The maned wolf pups born Jan. 5 at the Smithsonian Conservation Biology Institute are growing! Animal Care curator Paul Marinari and research biologist Nucharin Songsassen give us the scoop in the latest SCBI Q & A.
This story appears in the May 2016 issue of National Zoo News. Want animal tales delivered straight to your inbox? Sign up for the e-newsletter here.
What are the pups’ personalities like?
Right now, the pups are spending most of their time in the den with mom. But when they do venture out, keepers can catch a glimpse of their personalities. The female has a feisty personality and is definitely the more adventurous and inquisitive of the two. Her brother tends to be a bit more shy and timid.
Do they have a favorite toy?
It's important that we give our maned wolves enrichment that encourages them to use the same behaviors they would use in their native habitat. Maned wolves like to hunt and search for their food. They have quite a large yard at SCBI, so keepers will often mimic a "hunt" by scattering the wolves' diet among the grass and vegetation. To make the enrichment a little more challenging, we'll put a variety of food in a PVC-tube puzzle feeder that they have to roll around and cause the treats to fall out. Aside from food enrichment, keepers will suspend brightly-colored jolly balls from the trees, which the wolves will pounce on and use to play tug-o-war.
Are the pups training?
Because they’re still spending quite a bit of time in the den, animal care staff are keeping their distance so that mom Zayda can bond with her pups. At this time, the pups haven’t started training with the keepers yet. However, keepers will soon start positive reinforcement training. Our animals always have a choice to either participate in the training sessions or walk away. If they do participate, they’re rewarded with some of their favorite foods. Maned wolves are omnivorous, and their diet consists of small mammals (frozen-thawed mice), fruits, and vegetables.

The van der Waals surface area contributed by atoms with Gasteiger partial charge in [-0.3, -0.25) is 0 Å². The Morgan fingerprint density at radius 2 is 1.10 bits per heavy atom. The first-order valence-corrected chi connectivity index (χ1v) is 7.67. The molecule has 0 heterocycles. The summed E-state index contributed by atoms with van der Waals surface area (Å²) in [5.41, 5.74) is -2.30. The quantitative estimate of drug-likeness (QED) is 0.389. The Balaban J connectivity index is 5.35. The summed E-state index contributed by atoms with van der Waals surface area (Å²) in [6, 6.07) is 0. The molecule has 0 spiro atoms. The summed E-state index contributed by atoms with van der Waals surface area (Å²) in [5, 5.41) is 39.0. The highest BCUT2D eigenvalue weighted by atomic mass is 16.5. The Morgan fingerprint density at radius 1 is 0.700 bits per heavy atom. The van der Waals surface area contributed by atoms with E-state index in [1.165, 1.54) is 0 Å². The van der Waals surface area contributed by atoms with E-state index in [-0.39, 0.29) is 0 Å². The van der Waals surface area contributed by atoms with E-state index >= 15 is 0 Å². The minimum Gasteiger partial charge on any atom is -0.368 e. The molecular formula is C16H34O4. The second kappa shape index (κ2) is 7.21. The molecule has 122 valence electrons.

Keepers will train the wolves to voluntarily climb upon a scale, which will allow us to monitor their weights and assess their health. We will also train the pups to voluntarily enter a crate. It’s important that they are comfortable inside a crate whether we’re transferring them to a different yard, up to the vet hospital, or even sending them to a new zoo for breeding. We want these experiences to be as positive and stress-free for the wolves as possible.
How long will the pups remain with their parents?
In the entire North American maned wolf Species Survival Plan, only four pups survived this year—including these two. Because maned wolves are a vulnerable species, it’s important that we maintain a genetically diverse population. Luckily, dad Echo is one of the most genetically valuable maned wolves in human care. And, with the birth of these pups, we now have 11 maned wolves at SCBI.
At five months old, the pups are still quite dependent on Zayda. They’ll stay with her at least until the next breeding season, which is in October. The maned wolf Species Survival Plan meeting is held at the end of May, and scientists will determine whether Echo, Zayda, or both are recommended to breed this year. If they are, we will slowly begin separating the pups from their parents. However, if the pair is not recommended for breeding, then the pups can stay with their parents until next year. Ultimately, it’s possible they could stay here at the Smithsonian Conservation Biology Institute, or they could be transferred to other zoos.